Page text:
Tag Archives: War of 1812

August Anglo-Americana at Auction

August is high season for antique shows and auctions in New England: generally featuring Americana items with global goods mixed in, as our Yankee forebears, particularly those who dwelled in regional seaports like Salem and Portsmouth, were very worldly, of course, and lived with things that came from other parts of the world. A decade or so ago I was in full-court hunting mode during this season; now I’m an armchair/laptop peruser, although next weekend’s sale at Northeast Auctions looks so good I’m certainly going to attend a preview, at the very least. Such interesting wares! All my picks are from the two (or one long) auctions which will be held on August 18-19: the “Lifelong Collection of Susan MacKay and Peter Field” on Saturday with a general auction following, into the next day. There is no rhyme or reason to these selections: they just caught my fancy.

Auction GlobeAmerican Terrestrial Pocket Globe made in Wethersfield, CT, c. 1850. A pocket globe is surely better than a pocket atlas.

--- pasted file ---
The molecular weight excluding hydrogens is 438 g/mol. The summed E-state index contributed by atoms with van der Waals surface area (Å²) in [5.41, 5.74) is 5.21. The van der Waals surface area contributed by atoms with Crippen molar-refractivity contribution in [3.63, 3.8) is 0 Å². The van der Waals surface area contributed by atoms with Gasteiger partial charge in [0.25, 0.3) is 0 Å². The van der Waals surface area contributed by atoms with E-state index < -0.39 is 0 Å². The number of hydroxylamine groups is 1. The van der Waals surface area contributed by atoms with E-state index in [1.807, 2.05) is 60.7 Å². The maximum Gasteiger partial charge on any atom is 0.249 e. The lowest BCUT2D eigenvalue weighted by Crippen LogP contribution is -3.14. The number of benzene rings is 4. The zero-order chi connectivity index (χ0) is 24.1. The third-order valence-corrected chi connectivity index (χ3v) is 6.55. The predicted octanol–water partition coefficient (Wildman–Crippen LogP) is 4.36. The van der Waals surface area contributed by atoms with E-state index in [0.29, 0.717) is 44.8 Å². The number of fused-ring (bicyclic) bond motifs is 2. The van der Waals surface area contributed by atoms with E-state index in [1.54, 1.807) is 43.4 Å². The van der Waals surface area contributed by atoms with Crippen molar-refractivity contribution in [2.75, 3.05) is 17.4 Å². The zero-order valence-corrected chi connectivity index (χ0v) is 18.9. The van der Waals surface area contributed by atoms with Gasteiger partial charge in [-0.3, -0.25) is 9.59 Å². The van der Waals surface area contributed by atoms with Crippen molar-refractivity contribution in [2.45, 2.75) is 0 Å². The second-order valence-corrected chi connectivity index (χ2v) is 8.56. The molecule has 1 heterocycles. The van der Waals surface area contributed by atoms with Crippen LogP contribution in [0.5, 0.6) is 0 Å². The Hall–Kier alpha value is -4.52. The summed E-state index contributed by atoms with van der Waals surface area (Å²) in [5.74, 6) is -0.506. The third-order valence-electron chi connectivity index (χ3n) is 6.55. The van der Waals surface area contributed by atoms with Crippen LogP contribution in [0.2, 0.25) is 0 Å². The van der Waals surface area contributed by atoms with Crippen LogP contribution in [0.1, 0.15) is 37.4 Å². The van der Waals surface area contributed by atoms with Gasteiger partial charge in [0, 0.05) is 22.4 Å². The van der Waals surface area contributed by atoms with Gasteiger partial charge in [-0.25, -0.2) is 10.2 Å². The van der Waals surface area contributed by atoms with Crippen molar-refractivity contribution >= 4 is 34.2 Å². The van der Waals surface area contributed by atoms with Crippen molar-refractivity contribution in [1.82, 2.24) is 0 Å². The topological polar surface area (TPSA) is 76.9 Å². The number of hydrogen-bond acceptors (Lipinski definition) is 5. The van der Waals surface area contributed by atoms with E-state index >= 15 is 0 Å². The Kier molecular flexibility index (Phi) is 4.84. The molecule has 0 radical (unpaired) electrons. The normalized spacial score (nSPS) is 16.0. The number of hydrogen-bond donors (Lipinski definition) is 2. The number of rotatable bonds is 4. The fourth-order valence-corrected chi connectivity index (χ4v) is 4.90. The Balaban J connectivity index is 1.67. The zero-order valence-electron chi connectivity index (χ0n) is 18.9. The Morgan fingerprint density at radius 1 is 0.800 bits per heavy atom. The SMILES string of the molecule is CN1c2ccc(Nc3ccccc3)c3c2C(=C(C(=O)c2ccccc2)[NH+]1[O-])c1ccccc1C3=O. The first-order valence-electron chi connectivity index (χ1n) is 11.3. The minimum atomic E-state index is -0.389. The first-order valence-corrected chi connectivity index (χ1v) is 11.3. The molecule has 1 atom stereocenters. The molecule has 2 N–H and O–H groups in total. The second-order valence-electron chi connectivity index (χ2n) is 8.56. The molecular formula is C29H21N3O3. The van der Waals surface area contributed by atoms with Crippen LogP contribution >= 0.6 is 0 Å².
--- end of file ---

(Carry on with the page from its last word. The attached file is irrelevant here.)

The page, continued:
Auction Stumpwork 2English Stumpwork Profile Portrait of King Charles I of England, 1646.  How amazing is this—and there are more seventeenth-century lots in the MacKay/Field collection as well, including two more representations of King Charles I during the Civil War, or perhaps even after his execution! Royalist relics–from either side of the Atlantic.

 

Auction Silk Needlwork Silk Needlework Picture of a Gentleman wearing a Tricorn Hat, c. 1770. I like this guy from the next century too.

 

AUction Highboy

English William and Mary Japanned Pine and Hardwood Highboy. I do not have a highboy, or a William and Mary piece, and I would really like both: this doesn’t really suit my present house but who knows where we might end up? I like the subtle Japanning and it has a very low estimate!

 

Auction Chairs